Love in multiple facets

Dear Guests,

So many oboists, myself included, strive for perfection in our art. Why not!?! We care so deeply about our every aspect of reed making, playing, and understanding of the music itself. It is easy to “get out the magnifying glass and study the bark on the trees in the forest” We’ve heard the expression, don’t loose the the forest for the trees …. well, in being a perfectionist, it’s also easy to loose the trees for the minutia in the trees themselves! That’s OK and great to get absorbed in the nitty gritty, so long as it serves the overall expression - SONG if you will, of the forest itself.

What do I mean by this? Well, back to the philosophy I embrace, that there is only one subject, LOVE, let’s say that music is the voice of LOVE, in all it’s profoundly complicated and delicious spices and flavors, however shallow or deep, dark or sparkling the water in the ocean of love in the musical voice. In other words, yes, every wave is comprised of drops and micro organisms, but don’t loose the wave for that, or the ocean itself in the fascination of perfecting the details within the music of the ocean.

As a composer, all the details matter in the portrait of the flavor of love I am writing.
When I compose a sonic portrait of a tiny, small work of a solo oboe flower, for example, I take it very seriously. Every note, placement of the note and where it relates in the relationship of beat in the measure, has importance and meaning to me and the more these detailed brush strokes are observed, the more clarity in elegant nuance to the beauty of the portrait of the flower can be heard and expressed, AND also, HOWEVER it’s all a mute point if there is sight lost to the flower itself! (I will blog more about the flowers again in this new generation of blogs - for instance a ROSE to me symbolizes patience and cultivation of elegance)

Consider phrasing, all notes belong in a phrase (assuming there is a phrase) All notes in a phrase are a part of the phrase itself and are like how all letters are parts of words and those words are members of a sentence. (or line of poetry… I know, there is no end)

I find it helpful to think of written music like a language. Notes in a measure are like a word, measures in a phrase are like a words in a sentence, sentences in a movement are like a chapter in a great story. YES, it is both important to pronounce the letters of words correctly, to articulate the consonances, and be mindful of rests and timing… the words can be heard and understood, but it is all in service to the story.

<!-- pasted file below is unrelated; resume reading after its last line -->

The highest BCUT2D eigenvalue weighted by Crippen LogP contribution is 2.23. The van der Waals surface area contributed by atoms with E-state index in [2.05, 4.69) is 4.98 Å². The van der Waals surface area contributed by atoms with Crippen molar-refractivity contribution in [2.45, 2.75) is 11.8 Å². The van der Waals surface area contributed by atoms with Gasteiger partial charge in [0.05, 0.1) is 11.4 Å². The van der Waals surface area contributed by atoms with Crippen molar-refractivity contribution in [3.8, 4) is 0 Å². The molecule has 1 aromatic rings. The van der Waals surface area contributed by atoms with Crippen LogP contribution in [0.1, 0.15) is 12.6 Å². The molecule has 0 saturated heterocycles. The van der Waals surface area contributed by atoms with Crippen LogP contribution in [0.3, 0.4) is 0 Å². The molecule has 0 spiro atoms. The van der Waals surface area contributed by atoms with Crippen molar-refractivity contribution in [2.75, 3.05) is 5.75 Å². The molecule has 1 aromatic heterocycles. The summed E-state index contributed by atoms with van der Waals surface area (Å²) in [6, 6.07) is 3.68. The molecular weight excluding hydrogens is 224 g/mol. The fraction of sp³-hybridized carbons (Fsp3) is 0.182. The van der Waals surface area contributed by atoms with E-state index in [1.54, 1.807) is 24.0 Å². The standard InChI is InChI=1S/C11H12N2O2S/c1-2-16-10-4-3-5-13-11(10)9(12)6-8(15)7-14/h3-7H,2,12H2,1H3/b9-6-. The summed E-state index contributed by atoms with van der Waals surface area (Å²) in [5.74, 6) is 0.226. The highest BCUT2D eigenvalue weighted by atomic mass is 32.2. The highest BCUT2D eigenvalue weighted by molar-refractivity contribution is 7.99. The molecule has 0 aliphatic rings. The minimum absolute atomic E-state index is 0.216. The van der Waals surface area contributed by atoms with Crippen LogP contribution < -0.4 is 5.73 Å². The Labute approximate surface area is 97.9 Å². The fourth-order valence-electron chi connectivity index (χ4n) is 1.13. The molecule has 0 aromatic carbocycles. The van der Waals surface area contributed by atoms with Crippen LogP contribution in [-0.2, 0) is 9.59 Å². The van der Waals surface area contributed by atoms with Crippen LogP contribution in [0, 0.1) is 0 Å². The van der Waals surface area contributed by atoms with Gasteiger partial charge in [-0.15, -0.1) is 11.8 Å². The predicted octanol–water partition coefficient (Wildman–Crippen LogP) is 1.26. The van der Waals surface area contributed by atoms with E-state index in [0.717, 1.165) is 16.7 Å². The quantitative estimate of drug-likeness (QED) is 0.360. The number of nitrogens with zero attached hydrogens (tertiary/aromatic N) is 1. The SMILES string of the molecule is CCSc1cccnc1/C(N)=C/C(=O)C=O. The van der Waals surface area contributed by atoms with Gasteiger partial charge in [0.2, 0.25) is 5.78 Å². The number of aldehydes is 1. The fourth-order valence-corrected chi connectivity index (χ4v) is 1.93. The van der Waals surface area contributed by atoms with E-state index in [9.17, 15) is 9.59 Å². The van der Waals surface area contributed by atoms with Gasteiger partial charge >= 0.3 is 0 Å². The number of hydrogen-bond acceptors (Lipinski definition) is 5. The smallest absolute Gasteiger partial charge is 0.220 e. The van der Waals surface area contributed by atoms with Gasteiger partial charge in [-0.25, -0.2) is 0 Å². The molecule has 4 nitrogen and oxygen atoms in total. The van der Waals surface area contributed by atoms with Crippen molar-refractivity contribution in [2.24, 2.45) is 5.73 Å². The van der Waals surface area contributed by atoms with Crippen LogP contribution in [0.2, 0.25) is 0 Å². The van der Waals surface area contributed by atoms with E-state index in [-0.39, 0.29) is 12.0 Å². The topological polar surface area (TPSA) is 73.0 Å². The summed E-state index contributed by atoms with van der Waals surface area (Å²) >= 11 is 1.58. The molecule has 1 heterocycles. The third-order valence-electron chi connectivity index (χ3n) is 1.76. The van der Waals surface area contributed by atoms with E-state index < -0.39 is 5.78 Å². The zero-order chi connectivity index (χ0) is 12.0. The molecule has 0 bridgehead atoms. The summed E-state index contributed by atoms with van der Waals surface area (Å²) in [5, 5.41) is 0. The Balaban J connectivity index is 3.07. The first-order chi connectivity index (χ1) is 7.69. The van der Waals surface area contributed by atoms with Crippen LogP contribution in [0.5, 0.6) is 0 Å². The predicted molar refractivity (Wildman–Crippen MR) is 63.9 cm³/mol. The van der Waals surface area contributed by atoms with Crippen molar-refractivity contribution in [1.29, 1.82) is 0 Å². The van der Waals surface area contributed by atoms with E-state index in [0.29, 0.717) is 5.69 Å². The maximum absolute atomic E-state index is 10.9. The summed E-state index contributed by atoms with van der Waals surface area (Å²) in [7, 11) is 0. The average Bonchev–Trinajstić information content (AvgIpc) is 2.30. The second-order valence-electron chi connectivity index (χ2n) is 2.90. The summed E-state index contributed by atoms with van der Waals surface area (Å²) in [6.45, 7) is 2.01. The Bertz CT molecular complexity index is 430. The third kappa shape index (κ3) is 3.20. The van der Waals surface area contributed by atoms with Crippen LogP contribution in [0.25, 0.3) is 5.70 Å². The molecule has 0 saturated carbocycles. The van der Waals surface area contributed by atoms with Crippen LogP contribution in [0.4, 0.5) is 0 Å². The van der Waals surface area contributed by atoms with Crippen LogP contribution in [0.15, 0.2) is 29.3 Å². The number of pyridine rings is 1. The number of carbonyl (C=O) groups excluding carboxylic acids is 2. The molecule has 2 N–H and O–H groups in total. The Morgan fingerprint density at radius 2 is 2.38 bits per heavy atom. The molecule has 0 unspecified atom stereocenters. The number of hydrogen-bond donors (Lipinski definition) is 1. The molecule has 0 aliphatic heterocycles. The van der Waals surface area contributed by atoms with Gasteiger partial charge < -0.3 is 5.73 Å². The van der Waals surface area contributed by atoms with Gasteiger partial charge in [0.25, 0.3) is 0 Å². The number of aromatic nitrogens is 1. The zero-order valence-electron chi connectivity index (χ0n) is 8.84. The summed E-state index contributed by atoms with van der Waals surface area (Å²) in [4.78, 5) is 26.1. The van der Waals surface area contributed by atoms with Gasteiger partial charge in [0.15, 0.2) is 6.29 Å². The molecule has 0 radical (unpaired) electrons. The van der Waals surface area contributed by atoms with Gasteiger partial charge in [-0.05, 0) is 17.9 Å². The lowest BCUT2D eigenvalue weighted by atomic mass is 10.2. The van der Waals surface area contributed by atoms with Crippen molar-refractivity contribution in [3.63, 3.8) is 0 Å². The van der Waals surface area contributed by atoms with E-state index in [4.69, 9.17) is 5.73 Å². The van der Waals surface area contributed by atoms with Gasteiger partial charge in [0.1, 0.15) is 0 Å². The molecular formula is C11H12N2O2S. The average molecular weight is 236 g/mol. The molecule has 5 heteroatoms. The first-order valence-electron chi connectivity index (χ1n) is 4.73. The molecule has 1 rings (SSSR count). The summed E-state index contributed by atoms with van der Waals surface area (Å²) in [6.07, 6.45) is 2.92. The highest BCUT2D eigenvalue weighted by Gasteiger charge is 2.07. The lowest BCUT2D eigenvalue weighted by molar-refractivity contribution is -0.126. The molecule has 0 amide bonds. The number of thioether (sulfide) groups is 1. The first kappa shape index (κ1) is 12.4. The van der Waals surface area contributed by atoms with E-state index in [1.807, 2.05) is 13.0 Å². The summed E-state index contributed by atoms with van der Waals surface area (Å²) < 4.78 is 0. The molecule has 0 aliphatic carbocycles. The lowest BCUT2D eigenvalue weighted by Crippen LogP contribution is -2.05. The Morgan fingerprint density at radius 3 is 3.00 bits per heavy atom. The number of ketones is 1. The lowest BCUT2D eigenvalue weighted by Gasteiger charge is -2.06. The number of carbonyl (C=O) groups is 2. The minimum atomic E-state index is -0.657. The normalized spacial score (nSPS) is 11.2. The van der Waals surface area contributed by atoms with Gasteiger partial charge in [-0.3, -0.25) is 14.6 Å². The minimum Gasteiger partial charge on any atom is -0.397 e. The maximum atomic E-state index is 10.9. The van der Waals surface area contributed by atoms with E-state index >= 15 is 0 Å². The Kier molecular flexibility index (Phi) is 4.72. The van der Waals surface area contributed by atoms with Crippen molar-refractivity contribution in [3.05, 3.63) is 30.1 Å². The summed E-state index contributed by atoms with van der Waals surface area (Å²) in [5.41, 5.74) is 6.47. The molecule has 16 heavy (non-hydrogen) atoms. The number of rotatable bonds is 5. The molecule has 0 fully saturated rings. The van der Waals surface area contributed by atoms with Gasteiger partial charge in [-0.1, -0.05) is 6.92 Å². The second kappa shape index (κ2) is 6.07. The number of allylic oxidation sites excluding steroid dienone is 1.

What is the GIST of this story and how does this word enhance and contribute to the meaning of THIS gist - how does this ingredient make this meal delicious? Every ingredient has a flavor, and every flavor relates to other flavors, in terms of how it colors or enhances, blends with…dosage is important. It helps to know the difference between the main ingredients, spices, and textures.

Lois Wann would often have me remove all excess notes and have me just play the skeleton of the phrase. What are the stable notes (nouns) of resolution and what are the action - stressful notes - (verbs) of motion in the scale. For example there is a big difference between tonic and leading tone in purpose of a phrase or arpeggio or in a measure. How the downbeat is played or felt is a far cry from the upbeat of the last beat - and so on….. A grace note using the 2nd note of the scale is not the skeleton and is different than a dominant note of a scale on the 3rd beat in a 4.4 bar … Here is the skeleton body of the phrase, then we would gradually add the passing tones and filler notes, ornaments etc. This requires some idea of theory. It helps to know what you’re doing and what is what. Is this note a part of the skeleton of the phrase ( a main ingredient) like chicken in a chicken dish or is this curry in curry chicken (I’d think of that as the 3rd degree of the scale - consider how a third degree of the scale influences the emotional flavor)

Of course as a composer, I want to hear my work performed correctly with understanding the details and the story and how the details serve the story. Hmmm, I will have to write more blogs about this. Everything in written music - if written consciously - has a function. What color is this in the landscape? Is this a shadow, ray of light?

Imagine a painted portrait of someone. I think the objects, colors, facets of the face and details of what is ever around the person all somehow give meaning and support the purpose or gist of the portrait. What do the objects in a portrait say about the person? What is the person and what are the supporting objects in the environment? What says or expresses what?

With some creative thinking - we can liberate our learning and recreation via metaphor and analogy in service to our art, What was the composer thinking? Why this note, or rhythm, or place in the measure…..???? Why not?

I maintain that the more a person understands theory - which is like grammar and vocabulary using the language analogy - or ingredients using the cooking analogy, or color and shadow, objects and subjects using the painting portrait analogy, and can pronounce and understand the words and nuances of inflection, timing and so forth to articulate i.e. TELL the story, relate the point, the flavor, the portrait of love behind the story itself best, providing the understand of minutia doesn’t eclipse the overall expression.

In future blogs in the heading MUSE ECHO - I will go into this thinking.
For playing works of other composers, like Handel or Telemann for instance, I’ve found this thinking - and the great teachings of Lois, extremely helpful. Know your bones, muscles, embellishments and so forth in service to the overall work itself.

YUM have fun.
In service to the music!
August 8th, 2019